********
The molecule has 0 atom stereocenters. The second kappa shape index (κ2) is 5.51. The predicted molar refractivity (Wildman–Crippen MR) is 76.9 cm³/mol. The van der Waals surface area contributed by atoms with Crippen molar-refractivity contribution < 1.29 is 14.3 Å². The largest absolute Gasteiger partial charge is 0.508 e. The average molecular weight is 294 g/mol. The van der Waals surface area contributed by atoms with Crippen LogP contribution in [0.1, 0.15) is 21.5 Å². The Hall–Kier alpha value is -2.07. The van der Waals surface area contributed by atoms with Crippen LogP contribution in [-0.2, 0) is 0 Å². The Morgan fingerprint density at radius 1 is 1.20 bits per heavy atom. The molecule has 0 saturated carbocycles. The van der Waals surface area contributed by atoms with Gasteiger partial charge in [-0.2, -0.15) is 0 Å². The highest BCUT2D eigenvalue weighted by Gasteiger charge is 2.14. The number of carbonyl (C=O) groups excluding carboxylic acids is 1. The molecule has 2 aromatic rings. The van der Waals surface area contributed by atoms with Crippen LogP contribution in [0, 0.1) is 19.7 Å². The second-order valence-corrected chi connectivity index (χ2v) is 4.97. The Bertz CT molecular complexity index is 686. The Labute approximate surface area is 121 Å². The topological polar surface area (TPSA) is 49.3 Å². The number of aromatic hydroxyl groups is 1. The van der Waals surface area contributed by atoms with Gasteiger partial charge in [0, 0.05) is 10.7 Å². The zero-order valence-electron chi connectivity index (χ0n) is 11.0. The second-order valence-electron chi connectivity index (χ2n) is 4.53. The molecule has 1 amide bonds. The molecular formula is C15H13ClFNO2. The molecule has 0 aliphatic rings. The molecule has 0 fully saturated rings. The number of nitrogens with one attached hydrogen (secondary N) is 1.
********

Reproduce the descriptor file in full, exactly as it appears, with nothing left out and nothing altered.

The molecule has 0 atom stereocenters. The second kappa shape index (κ2) is 5.51. The predicted molar refractivity (Wildman–Crippen MR) is 76.9 cm³/mol. The van der Waals surface area contributed by atoms with Crippen molar-refractivity contribution < 1.29 is 14.3 Å². The largest absolute Gasteiger partial charge is 0.508 e. The average molecular weight is 294 g/mol. The van der Waals surface area contributed by atoms with Crippen LogP contribution in [0.1, 0.15) is 21.5 Å². The Hall–Kier alpha value is -2.07. The van der Waals surface area contributed by atoms with Crippen LogP contribution in [-0.2, 0) is 0 Å². The Morgan fingerprint density at radius 1 is 1.20 bits per heavy atom. The molecule has 0 saturated carbocycles. The van der Waals surface area contributed by atoms with Gasteiger partial charge in [-0.2, -0.15) is 0 Å². The highest BCUT2D eigenvalue weighted by Gasteiger charge is 2.14. The number of carbonyl (C=O) groups excluding carboxylic acids is 1. The molecule has 2 aromatic rings. The van der Waals surface area contributed by atoms with Crippen LogP contribution in [0, 0.1) is 19.7 Å². The second-order valence-corrected chi connectivity index (χ2v) is 4.97. The Bertz CT molecular complexity index is 686. The Labute approximate surface area is 121 Å². The topological polar surface area (TPSA) is 49.3 Å². The number of aromatic hydroxyl groups is 1. The van der Waals surface area contributed by atoms with Gasteiger partial charge in [0, 0.05) is 10.7 Å². The zero-order valence-electron chi connectivity index (χ0n) is 11.0. The second-order valence-electron chi connectivity index (χ2n) is 4.53. The molecule has 1 amide bonds. The molecular formula is C15H13ClFNO2. The molecule has 0 aliphatic rings. The molecule has 0 fully saturated rings. The number of nitrogens with one attached hydrogen (secondary N) is 1.